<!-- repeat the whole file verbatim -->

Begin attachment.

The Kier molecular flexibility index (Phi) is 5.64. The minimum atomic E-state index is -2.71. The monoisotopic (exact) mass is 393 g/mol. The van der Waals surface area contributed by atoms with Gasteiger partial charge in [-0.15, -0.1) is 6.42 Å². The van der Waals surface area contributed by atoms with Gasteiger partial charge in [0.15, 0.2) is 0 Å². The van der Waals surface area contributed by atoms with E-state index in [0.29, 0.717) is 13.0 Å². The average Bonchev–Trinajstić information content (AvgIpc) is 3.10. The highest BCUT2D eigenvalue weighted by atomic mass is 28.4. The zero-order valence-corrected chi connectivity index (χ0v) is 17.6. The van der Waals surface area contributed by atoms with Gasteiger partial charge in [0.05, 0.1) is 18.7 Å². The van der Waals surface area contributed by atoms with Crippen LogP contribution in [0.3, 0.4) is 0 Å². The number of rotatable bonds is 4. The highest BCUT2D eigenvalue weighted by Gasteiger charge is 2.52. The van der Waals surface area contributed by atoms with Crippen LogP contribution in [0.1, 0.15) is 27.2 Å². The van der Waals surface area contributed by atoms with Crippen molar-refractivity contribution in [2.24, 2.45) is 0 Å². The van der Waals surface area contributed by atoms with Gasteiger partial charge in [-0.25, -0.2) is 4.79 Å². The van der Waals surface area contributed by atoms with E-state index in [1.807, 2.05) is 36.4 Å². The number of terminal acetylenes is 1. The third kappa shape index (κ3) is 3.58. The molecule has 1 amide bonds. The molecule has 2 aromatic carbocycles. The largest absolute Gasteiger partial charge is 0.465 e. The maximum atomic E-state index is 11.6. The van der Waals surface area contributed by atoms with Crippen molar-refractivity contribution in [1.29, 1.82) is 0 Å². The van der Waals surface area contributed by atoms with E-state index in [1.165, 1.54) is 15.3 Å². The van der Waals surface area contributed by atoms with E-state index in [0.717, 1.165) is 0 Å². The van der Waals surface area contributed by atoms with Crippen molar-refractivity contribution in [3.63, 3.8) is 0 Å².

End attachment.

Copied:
The Kier molecular flexibility index (Phi) is 5.64. The minimum atomic E-state index is -2.71. The monoisotopic (exact) mass is 393 g/mol. The van der Waals surface area contributed by atoms with Gasteiger partial charge in [-0.15, -0.1) is 6.42 Å². The van der Waals surface area contributed by atoms with Gasteiger partial charge in [0.15, 0.2) is 0 Å². The van der Waals surface area contributed by atoms with E-state index in [0.29, 0.717) is 13.0 Å². The average Bonchev–Trinajstić information content (AvgIpc) is 3.10. The highest BCUT2D eigenvalue weighted by atomic mass is 28.4. The zero-order valence-corrected chi connectivity index (χ0v) is 17.6. The van der Waals surface area contributed by atoms with Gasteiger partial charge in [0.05, 0.1) is 18.7 Å². The van der Waals surface area contributed by atoms with Crippen LogP contribution in [0.3, 0.4) is 0 Å². The number of rotatable bonds is 4. The highest BCUT2D eigenvalue weighted by Gasteiger charge is 2.52. The van der Waals surface area contributed by atoms with Crippen LogP contribution in [0.1, 0.15) is 27.2 Å². The van der Waals surface area contributed by atoms with Crippen molar-refractivity contribution in [2.24, 2.45) is 0 Å². The van der Waals surface area contributed by atoms with Gasteiger partial charge in [-0.25, -0.2) is 4.79 Å². The van der Waals surface area contributed by atoms with E-state index in [1.807, 2.05) is 36.4 Å². The number of terminal acetylenes is 1. The third kappa shape index (κ3) is 3.58. The molecule has 1 amide bonds. The molecule has 2 aromatic carbocycles. The largest absolute Gasteiger partial charge is 0.465 e. The maximum atomic E-state index is 11.6. The van der Waals surface area contributed by atoms with Crippen molar-refractivity contribution in [1.29, 1.82) is 0 Å². The van der Waals surface area contributed by atoms with E-state index in [1.165, 1.54) is 15.3 Å². The van der Waals surface area contributed by atoms with E-state index in [0.717, 1.165) is 0 Å². The van der Waals surface area contributed by atoms with Crippen molar-refractivity contribution in [3.63, 3.8) is 0 Å².